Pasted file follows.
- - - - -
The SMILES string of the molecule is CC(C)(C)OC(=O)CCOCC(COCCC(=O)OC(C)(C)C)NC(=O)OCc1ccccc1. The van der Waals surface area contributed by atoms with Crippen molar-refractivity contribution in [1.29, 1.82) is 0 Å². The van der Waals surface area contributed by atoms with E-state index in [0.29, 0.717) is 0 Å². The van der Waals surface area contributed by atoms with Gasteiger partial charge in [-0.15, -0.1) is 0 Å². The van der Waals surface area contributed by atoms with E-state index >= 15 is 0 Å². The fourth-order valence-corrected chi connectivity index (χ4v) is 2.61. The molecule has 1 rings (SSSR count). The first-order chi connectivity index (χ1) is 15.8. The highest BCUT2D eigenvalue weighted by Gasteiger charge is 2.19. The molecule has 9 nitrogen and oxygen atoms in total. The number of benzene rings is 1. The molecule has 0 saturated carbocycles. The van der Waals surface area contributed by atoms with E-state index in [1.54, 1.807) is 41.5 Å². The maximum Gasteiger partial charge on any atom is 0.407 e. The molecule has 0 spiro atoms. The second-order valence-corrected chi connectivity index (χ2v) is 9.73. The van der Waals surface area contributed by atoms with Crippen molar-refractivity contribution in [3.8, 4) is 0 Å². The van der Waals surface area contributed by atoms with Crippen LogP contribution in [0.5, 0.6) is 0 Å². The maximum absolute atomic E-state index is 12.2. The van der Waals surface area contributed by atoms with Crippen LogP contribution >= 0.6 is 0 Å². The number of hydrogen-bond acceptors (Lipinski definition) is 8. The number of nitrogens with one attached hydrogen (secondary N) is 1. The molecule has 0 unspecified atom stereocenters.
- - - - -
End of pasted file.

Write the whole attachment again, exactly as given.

The SMILES string of the molecule is CC(C)(C)OC(=O)CCOCC(COCCC(=O)OC(C)(C)C)NC(=O)OCc1ccccc1. The van der Waals surface area contributed by atoms with Crippen molar-refractivity contribution in [1.29, 1.82) is 0 Å². The van der Waals surface area contributed by atoms with E-state index in [0.29, 0.717) is 0 Å². The van der Waals surface area contributed by atoms with Gasteiger partial charge in [-0.15, -0.1) is 0 Å². The van der Waals surface area contributed by atoms with E-state index >= 15 is 0 Å². The fourth-order valence-corrected chi connectivity index (χ4v) is 2.61. The molecule has 1 rings (SSSR count). The first-order chi connectivity index (χ1) is 15.8. The highest BCUT2D eigenvalue weighted by Gasteiger charge is 2.19. The molecule has 9 nitrogen and oxygen atoms in total. The number of benzene rings is 1. The molecule has 0 saturated carbocycles. The van der Waals surface area contributed by atoms with E-state index in [1.54, 1.807) is 41.5 Å². The maximum Gasteiger partial charge on any atom is 0.407 e. The molecule has 0 spiro atoms. The second-order valence-corrected chi connectivity index (χ2v) is 9.73. The van der Waals surface area contributed by atoms with Crippen molar-refractivity contribution in [3.8, 4) is 0 Å². The van der Waals surface area contributed by atoms with Crippen LogP contribution in [0.5, 0.6) is 0 Å². The maximum absolute atomic E-state index is 12.2. The van der Waals surface area contributed by atoms with Crippen LogP contribution >= 0.6 is 0 Å². The number of hydrogen-bond acceptors (Lipinski definition) is 8. The number of nitrogens with one attached hydrogen (secondary N) is 1. The molecule has 0 unspecified atom stereocenters.